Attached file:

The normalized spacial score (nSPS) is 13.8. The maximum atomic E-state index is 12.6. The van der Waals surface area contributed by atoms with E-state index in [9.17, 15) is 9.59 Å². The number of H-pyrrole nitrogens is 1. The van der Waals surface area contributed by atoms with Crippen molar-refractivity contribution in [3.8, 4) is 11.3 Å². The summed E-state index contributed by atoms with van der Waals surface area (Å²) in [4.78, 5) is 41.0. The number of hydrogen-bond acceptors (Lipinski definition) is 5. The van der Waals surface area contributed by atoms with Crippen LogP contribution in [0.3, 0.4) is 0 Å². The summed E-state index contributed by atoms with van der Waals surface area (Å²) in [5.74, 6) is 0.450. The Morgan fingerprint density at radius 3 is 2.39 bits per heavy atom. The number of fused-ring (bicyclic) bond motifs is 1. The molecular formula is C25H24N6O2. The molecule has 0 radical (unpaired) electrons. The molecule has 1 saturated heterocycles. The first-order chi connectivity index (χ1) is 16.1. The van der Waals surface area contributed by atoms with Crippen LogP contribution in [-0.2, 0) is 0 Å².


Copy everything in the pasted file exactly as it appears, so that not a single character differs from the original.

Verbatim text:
The normalized spacial score (nSPS) is 13.8. The maximum atomic E-state index is 12.6. The van der Waals surface area contributed by atoms with E-state index in [9.17, 15) is 9.59 Å². The number of H-pyrrole nitrogens is 1. The van der Waals surface area contributed by atoms with Crippen molar-refractivity contribution in [3.8, 4) is 11.3 Å². The summed E-state index contributed by atoms with van der Waals surface area (Å²) in [4.78, 5) is 41.0. The number of hydrogen-bond acceptors (Lipinski definition) is 5. The van der Waals surface area contributed by atoms with Crippen LogP contribution in [0.3, 0.4) is 0 Å². The summed E-state index contributed by atoms with van der Waals surface area (Å²) in [5.74, 6) is 0.450. The Morgan fingerprint density at radius 3 is 2.39 bits per heavy atom. The number of fused-ring (bicyclic) bond motifs is 1. The molecular formula is C25H24N6O2. The molecule has 0 radical (unpaired) electrons. The molecule has 1 saturated heterocycles. The first-order chi connectivity index (χ1) is 16.1. The van der Waals surface area contributed by atoms with Crippen LogP contribution in [-0.2, 0) is 0 Å².